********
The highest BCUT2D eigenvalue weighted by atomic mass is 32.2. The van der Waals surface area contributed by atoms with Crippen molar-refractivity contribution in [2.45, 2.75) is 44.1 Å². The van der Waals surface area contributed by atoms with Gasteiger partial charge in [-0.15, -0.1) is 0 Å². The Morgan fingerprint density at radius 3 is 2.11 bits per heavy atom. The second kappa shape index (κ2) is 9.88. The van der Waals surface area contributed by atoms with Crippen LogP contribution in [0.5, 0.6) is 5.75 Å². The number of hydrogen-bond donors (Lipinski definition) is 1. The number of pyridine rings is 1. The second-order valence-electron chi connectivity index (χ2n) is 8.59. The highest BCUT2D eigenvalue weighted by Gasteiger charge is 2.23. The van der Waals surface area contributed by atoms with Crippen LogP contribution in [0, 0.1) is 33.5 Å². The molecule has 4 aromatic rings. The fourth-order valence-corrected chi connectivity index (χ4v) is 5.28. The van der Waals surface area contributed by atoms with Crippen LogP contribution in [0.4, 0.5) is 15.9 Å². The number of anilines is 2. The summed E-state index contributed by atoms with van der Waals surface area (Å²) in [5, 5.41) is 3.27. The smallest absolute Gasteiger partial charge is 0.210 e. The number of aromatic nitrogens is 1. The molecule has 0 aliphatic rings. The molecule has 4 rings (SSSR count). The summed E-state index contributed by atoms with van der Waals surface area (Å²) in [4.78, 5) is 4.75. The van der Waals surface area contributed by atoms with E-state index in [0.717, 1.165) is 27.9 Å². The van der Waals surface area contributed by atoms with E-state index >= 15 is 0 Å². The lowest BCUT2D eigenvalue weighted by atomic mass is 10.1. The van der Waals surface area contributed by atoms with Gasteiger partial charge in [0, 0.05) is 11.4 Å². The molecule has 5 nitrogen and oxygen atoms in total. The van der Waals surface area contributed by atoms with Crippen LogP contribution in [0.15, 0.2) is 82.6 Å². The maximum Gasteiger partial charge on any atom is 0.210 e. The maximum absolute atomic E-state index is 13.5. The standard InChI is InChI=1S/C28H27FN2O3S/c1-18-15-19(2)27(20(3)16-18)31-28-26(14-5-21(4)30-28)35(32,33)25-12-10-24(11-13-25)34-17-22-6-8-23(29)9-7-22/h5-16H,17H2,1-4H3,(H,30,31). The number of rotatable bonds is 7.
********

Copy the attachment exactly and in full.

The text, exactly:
The highest BCUT2D eigenvalue weighted by atomic mass is 32.2. The van der Waals surface area contributed by atoms with Crippen molar-refractivity contribution in [2.45, 2.75) is 44.1 Å². The van der Waals surface area contributed by atoms with Gasteiger partial charge in [-0.15, -0.1) is 0 Å². The Morgan fingerprint density at radius 3 is 2.11 bits per heavy atom. The second kappa shape index (κ2) is 9.88. The van der Waals surface area contributed by atoms with Crippen LogP contribution in [0.5, 0.6) is 5.75 Å². The number of hydrogen-bond donors (Lipinski definition) is 1. The number of pyridine rings is 1. The second-order valence-electron chi connectivity index (χ2n) is 8.59. The highest BCUT2D eigenvalue weighted by Gasteiger charge is 2.23. The van der Waals surface area contributed by atoms with Crippen LogP contribution in [0, 0.1) is 33.5 Å². The molecule has 4 aromatic rings. The fourth-order valence-corrected chi connectivity index (χ4v) is 5.28. The van der Waals surface area contributed by atoms with Crippen LogP contribution in [0.4, 0.5) is 15.9 Å². The number of anilines is 2. The summed E-state index contributed by atoms with van der Waals surface area (Å²) in [5, 5.41) is 3.27. The smallest absolute Gasteiger partial charge is 0.210 e. The number of aromatic nitrogens is 1. The molecule has 0 aliphatic rings. The molecule has 4 rings (SSSR count). The summed E-state index contributed by atoms with van der Waals surface area (Å²) in [4.78, 5) is 4.75. The van der Waals surface area contributed by atoms with E-state index in [0.717, 1.165) is 27.9 Å². The van der Waals surface area contributed by atoms with E-state index >= 15 is 0 Å². The lowest BCUT2D eigenvalue weighted by atomic mass is 10.1. The van der Waals surface area contributed by atoms with Gasteiger partial charge in [0, 0.05) is 11.4 Å². The molecule has 5 nitrogen and oxygen atoms in total. The van der Waals surface area contributed by atoms with Crippen LogP contribution in [0.15, 0.2) is 82.6 Å². The maximum Gasteiger partial charge on any atom is 0.210 e. The maximum absolute atomic E-state index is 13.5. The standard InChI is InChI=1S/C28H27FN2O3S/c1-18-15-19(2)27(20(3)16-18)31-28-26(14-5-21(4)30-28)35(32,33)25-12-10-24(11-13-25)34-17-22-6-8-23(29)9-7-22/h5-16H,17H2,1-4H3,(H,30,31). The number of rotatable bonds is 7.